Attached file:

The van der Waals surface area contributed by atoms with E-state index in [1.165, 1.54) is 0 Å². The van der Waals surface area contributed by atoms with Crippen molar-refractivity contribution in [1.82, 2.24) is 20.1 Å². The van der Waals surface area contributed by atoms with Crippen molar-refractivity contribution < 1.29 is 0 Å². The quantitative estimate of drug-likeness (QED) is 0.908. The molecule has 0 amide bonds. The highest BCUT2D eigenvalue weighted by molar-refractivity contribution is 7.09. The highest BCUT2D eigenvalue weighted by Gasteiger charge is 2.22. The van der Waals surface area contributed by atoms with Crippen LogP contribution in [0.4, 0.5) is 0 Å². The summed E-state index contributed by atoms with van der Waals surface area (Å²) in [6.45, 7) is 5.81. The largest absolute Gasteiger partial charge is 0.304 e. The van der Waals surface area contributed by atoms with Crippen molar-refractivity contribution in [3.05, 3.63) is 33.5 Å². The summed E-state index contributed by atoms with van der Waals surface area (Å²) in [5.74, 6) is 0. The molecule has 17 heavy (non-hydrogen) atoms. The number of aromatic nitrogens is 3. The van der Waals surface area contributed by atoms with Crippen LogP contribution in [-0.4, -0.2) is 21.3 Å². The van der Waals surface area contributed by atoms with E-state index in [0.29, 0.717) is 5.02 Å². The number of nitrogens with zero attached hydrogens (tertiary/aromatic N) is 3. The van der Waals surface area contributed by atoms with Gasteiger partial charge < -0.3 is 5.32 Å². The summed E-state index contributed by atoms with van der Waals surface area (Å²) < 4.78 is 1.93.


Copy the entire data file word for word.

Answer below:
The van der Waals surface area contributed by atoms with E-state index in [1.165, 1.54) is 0 Å². The van der Waals surface area contributed by atoms with Crippen molar-refractivity contribution in [1.82, 2.24) is 20.1 Å². The van der Waals surface area contributed by atoms with Crippen molar-refractivity contribution < 1.29 is 0 Å². The quantitative estimate of drug-likeness (QED) is 0.908. The molecule has 0 amide bonds. The highest BCUT2D eigenvalue weighted by molar-refractivity contribution is 7.09. The highest BCUT2D eigenvalue weighted by Gasteiger charge is 2.22. The van der Waals surface area contributed by atoms with Crippen LogP contribution in [0.4, 0.5) is 0 Å². The summed E-state index contributed by atoms with van der Waals surface area (Å²) in [6.45, 7) is 5.81. The largest absolute Gasteiger partial charge is 0.304 e. The van der Waals surface area contributed by atoms with Crippen molar-refractivity contribution in [3.05, 3.63) is 33.5 Å². The summed E-state index contributed by atoms with van der Waals surface area (Å²) in [5.74, 6) is 0. The molecule has 17 heavy (non-hydrogen) atoms. The number of aromatic nitrogens is 3. The van der Waals surface area contributed by atoms with Crippen LogP contribution in [-0.4, -0.2) is 21.3 Å². The van der Waals surface area contributed by atoms with E-state index in [0.29, 0.717) is 5.02 Å². The number of nitrogens with zero attached hydrogens (tertiary/aromatic N) is 3. The van der Waals surface area contributed by atoms with Gasteiger partial charge < -0.3 is 5.32 Å². The summed E-state index contributed by atoms with van der Waals surface area (Å²) < 4.78 is 1.93.